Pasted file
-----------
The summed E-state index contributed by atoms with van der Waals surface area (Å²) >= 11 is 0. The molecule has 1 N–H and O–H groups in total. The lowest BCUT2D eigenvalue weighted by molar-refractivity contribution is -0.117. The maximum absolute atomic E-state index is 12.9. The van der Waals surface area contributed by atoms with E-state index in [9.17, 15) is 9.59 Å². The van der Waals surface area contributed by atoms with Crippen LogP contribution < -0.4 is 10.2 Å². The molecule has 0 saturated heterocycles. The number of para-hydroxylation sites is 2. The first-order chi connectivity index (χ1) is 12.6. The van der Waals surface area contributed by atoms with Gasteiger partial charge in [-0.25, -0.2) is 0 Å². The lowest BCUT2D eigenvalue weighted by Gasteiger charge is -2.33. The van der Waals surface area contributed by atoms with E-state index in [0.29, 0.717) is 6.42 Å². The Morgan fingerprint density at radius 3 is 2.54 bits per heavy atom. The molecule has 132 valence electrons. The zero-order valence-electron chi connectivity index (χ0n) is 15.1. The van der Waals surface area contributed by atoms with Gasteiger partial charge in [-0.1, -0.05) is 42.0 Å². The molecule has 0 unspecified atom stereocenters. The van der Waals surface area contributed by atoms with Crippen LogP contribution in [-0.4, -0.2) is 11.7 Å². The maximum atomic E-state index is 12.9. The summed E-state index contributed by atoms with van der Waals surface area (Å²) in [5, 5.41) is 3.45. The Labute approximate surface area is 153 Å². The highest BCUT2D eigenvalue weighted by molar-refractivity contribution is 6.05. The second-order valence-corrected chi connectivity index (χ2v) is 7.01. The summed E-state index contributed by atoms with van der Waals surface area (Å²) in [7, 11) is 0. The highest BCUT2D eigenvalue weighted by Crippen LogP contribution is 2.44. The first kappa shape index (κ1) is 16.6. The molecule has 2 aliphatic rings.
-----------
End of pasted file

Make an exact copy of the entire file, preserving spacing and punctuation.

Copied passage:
The summed E-state index contributed by atoms with van der Waals surface area (Å²) >= 11 is 0. The molecule has 1 N–H and O–H groups in total. The lowest BCUT2D eigenvalue weighted by molar-refractivity contribution is -0.117. The maximum absolute atomic E-state index is 12.9. The van der Waals surface area contributed by atoms with E-state index in [9.17, 15) is 9.59 Å². The van der Waals surface area contributed by atoms with Crippen LogP contribution < -0.4 is 10.2 Å². The molecule has 0 saturated heterocycles. The number of para-hydroxylation sites is 2. The first-order chi connectivity index (χ1) is 12.6. The van der Waals surface area contributed by atoms with Gasteiger partial charge in [-0.25, -0.2) is 0 Å². The lowest BCUT2D eigenvalue weighted by Gasteiger charge is -2.33. The van der Waals surface area contributed by atoms with E-state index in [0.29, 0.717) is 6.42 Å². The Morgan fingerprint density at radius 3 is 2.54 bits per heavy atom. The molecule has 132 valence electrons. The zero-order valence-electron chi connectivity index (χ0n) is 15.1. The van der Waals surface area contributed by atoms with Gasteiger partial charge in [-0.1, -0.05) is 42.0 Å². The molecule has 0 unspecified atom stereocenters. The van der Waals surface area contributed by atoms with Crippen LogP contribution in [-0.4, -0.2) is 11.7 Å². The maximum atomic E-state index is 12.9. The summed E-state index contributed by atoms with van der Waals surface area (Å²) in [5, 5.41) is 3.45. The Labute approximate surface area is 153 Å². The highest BCUT2D eigenvalue weighted by molar-refractivity contribution is 6.05. The second-order valence-corrected chi connectivity index (χ2v) is 7.01. The summed E-state index contributed by atoms with van der Waals surface area (Å²) in [7, 11) is 0. The highest BCUT2D eigenvalue weighted by Crippen LogP contribution is 2.44. The first kappa shape index (κ1) is 16.6. The molecule has 2 aliphatic rings.